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What To Know Before Buying AA plc (LON:AA.) For Its Dividend

Simply Wall St

Dividend paying stocks like AA plc (LON:AA.) tend to be popular with investors, and for good reason - some research suggests a significant amount of all stock market returns come from reinvested dividends. If you are hoping to live on the income from dividends, it's important to be a lot more stringent with your investments than the average punter.

With a four-year payment history and a 4.0% yield, many investors probably find AA intriguing. It sure looks interesting on these metrics - but there's always more to the story . Some simple analysis can reduce the risk of holding AA for its dividend, and we'll focus on the most important aspects below.

Explore this interactive chart for our latest analysis on AA!

LSE:AA. Historical Dividend Yield, December 12th 2019

Payout ratios

Dividends are usually paid out of company earnings. If a company is paying more than it earns, then the dividend might become unsustainable - hardly an ideal situation. As a result, we should always investigate whether a company can afford its dividend, measured as a percentage of a company's net income after tax. AA paid out 23% of its profit as dividends, over the trailing twelve month period. With a low payout ratio, it looks like the dividend is comprehensively covered by earnings.

In addition to comparing dividends against profits, we should inspect whether the company generated enough cash to pay its dividend. AA's cash payout ratio last year was 5.5%, which is quite low and suggests that the dividend was thoroughly covered by cash flow. It's encouraging to see that the dividend is covered by both profit and cash flow. This generally suggests the dividend is sustainable, as long as earnings don't drop precipitously.

Is AA's Balance Sheet Risky?

As AA has a meaningful amount of debt, we need to check its balance sheet to see if the company might have debt risks. A rough way to check this is with these two simple ratios: a) net debt divided by EBITDA (earnings before interest, tax, depreciation and amortisation), and b) net interest cover. Net debt to EBITDA measures total debt load relative to company earnings (lower = less debt), while net interest cover measures the ability to pay interest on the debt (higher = greater ability to pay interest costs). With a net debt to EBITDA ratio of 10.61 times, AA is very highly levered. While this debt might be serviceable, we would still say it carries substantial risk for the investor who hopes to live on the dividend.

We calculated its interest cover by measuring its earnings before interest and tax (EBIT), and dividing this by the company's net interest expense. Interest cover of 1.49 times its interest expense is starting to become a concern for AA, and be aware that lenders may place additional restrictions on the company as well. High debt and weak interest cover are not a great combo, and we would be cautious of relying on this company's dividend while these metrics persist.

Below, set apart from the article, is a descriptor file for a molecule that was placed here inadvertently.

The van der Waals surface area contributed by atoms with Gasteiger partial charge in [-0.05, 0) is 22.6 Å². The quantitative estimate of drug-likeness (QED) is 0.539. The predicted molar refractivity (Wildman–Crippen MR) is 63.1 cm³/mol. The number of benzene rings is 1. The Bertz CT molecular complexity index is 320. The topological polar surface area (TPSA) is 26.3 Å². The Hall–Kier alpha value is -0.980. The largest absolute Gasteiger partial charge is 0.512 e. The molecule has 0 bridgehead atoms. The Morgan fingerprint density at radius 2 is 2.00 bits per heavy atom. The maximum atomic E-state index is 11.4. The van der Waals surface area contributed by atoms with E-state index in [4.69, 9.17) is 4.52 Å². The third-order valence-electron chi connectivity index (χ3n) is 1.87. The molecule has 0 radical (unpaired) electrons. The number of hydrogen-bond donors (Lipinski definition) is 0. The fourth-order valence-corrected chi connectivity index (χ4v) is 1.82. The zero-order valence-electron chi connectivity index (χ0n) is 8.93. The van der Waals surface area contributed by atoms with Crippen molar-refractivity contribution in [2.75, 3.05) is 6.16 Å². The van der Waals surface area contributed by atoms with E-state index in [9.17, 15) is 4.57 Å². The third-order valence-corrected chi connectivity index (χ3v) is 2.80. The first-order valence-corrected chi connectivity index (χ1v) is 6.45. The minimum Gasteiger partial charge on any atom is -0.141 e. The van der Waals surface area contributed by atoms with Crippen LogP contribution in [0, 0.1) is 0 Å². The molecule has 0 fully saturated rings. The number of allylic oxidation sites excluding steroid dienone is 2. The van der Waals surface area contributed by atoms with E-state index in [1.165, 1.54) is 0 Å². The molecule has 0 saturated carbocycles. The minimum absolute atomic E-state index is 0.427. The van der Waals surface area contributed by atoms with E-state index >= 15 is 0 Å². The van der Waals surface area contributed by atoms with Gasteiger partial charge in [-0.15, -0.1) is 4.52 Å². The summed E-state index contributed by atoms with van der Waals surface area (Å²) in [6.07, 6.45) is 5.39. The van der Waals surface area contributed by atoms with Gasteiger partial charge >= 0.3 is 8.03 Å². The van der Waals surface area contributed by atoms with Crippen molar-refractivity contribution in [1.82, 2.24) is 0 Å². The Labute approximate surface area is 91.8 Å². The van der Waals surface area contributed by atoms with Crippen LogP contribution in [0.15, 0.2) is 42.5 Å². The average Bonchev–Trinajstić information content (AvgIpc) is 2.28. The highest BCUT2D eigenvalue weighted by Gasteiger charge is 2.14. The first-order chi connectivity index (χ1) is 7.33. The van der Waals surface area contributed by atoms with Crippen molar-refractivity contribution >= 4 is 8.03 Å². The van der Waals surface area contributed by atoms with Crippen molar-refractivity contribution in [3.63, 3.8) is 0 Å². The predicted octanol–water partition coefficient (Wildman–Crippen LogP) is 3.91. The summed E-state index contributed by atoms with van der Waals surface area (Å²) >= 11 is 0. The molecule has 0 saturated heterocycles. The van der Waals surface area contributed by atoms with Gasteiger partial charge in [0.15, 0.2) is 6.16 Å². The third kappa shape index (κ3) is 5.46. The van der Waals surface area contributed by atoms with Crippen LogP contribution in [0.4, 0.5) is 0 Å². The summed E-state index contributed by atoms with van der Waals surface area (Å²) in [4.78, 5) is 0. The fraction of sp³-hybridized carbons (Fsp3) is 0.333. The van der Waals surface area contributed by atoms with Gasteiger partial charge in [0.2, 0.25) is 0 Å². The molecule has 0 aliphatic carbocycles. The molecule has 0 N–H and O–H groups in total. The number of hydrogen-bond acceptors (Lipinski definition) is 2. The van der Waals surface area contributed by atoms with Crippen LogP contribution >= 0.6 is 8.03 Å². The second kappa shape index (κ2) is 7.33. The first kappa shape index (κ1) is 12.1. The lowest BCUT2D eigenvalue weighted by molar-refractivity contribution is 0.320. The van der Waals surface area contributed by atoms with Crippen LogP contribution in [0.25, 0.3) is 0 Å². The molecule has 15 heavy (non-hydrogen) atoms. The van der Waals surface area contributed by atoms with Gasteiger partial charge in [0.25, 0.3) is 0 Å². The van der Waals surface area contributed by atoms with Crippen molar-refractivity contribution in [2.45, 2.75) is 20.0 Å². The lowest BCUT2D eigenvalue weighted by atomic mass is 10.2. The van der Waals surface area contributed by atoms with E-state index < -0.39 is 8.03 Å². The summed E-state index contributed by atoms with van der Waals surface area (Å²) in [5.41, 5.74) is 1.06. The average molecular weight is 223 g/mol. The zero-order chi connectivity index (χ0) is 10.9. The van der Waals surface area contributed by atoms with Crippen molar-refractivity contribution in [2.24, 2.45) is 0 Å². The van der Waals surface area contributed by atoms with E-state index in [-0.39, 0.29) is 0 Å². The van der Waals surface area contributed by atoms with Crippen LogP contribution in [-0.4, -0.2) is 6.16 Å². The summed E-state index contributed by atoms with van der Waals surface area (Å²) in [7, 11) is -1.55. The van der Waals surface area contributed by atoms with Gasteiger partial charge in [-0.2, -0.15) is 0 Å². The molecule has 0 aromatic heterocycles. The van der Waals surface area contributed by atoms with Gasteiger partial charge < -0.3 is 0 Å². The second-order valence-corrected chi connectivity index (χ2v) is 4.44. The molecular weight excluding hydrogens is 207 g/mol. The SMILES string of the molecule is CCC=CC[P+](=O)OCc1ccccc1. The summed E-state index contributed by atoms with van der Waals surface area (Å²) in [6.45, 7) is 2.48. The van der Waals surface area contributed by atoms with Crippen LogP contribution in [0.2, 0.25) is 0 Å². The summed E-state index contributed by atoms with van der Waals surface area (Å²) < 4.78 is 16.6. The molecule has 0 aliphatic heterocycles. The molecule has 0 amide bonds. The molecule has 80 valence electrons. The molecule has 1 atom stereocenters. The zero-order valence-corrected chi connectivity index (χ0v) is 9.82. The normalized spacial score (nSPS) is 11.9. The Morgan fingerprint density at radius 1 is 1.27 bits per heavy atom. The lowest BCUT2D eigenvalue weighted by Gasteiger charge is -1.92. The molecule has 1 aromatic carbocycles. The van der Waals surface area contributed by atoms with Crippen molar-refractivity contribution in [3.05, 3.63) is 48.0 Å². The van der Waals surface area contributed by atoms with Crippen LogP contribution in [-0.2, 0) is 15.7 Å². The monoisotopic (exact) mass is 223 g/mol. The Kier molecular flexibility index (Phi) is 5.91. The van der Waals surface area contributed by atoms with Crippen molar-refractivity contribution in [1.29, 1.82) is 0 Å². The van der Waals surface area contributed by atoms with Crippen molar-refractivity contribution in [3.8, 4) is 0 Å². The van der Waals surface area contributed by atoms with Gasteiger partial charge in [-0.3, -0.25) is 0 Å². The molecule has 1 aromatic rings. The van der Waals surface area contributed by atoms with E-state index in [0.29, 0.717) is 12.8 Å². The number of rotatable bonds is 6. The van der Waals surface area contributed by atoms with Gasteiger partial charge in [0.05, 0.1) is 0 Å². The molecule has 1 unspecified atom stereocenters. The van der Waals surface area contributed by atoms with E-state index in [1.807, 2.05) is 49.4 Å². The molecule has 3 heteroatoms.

Remember, you can always get a snapshot of AA's latest financial position, by checking our visualisation of its financial health.

Dividend Volatility

One of the major risks of relying on dividend income, is the potential for a company to struggle financially and cut its dividend. Not only is your income cut, but the value of your investment declines as well - nasty. Looking at the data, we can see that AA has been paying a dividend for the past four years. This company's dividend has been unstable, and with a relatively short history, we think it's a little soon to draw strong conclusions about its long term dividend potential. During the past four-year period, the first annual payment was UK£0.09 in 2015, compared to UK£0.02 last year. This works out to a decline of approximately 78% over that time.

We struggle to make a case for buying AA for its dividend, given that payments have shrunk over the past four years.

Dividend Growth Potential

With a relatively unstable dividend, and a poor history of shrinking dividends, it's even more important to see if EPS are growing. Over the past five years, it looks as though AA's EPS have declined at around 23% a year. A sharp decline in earnings per share is not great from from a dividend perspective, as even conservative payout ratios can come under pressure if earnings fall far enough.

Conclusion

To summarise, shareholders should always check that AA's dividends are affordable, that its dividend payments are relatively stable, and that it has decent prospects for growing its earnings and dividend. First, we like that the company's dividend payments appear well covered, although the retained capital also needs to be effectively reinvested. Second, earnings per share have been in decline, and its dividend has been cut at least once in the past. While we're not hugely bearish on it, overall we think there are potentially better dividend stocks than AA out there.

Given that earnings are not growing, the dividend does not look nearly so attractive. See if the 5 analysts are forecasting a turnaround in our free collection of analyst estimates here.

Looking for more high-yielding dividend ideas? Try our curated list of dividend stocks with a yield above 3%.

If you spot an error that warrants correction, please contact the editor at editorial-team@simplywallst.com. This article by Simply Wall St is general in nature. It does not constitute a recommendation to buy or sell any stock, and does not take account of your objectives, or your financial situation. Simply Wall St has no position in the stocks mentioned.

We aim to bring you long-term focused research analysis driven by fundamental data. Note that our analysis may not factor in the latest price-sensitive company announcements or qualitative material. Thank you for reading.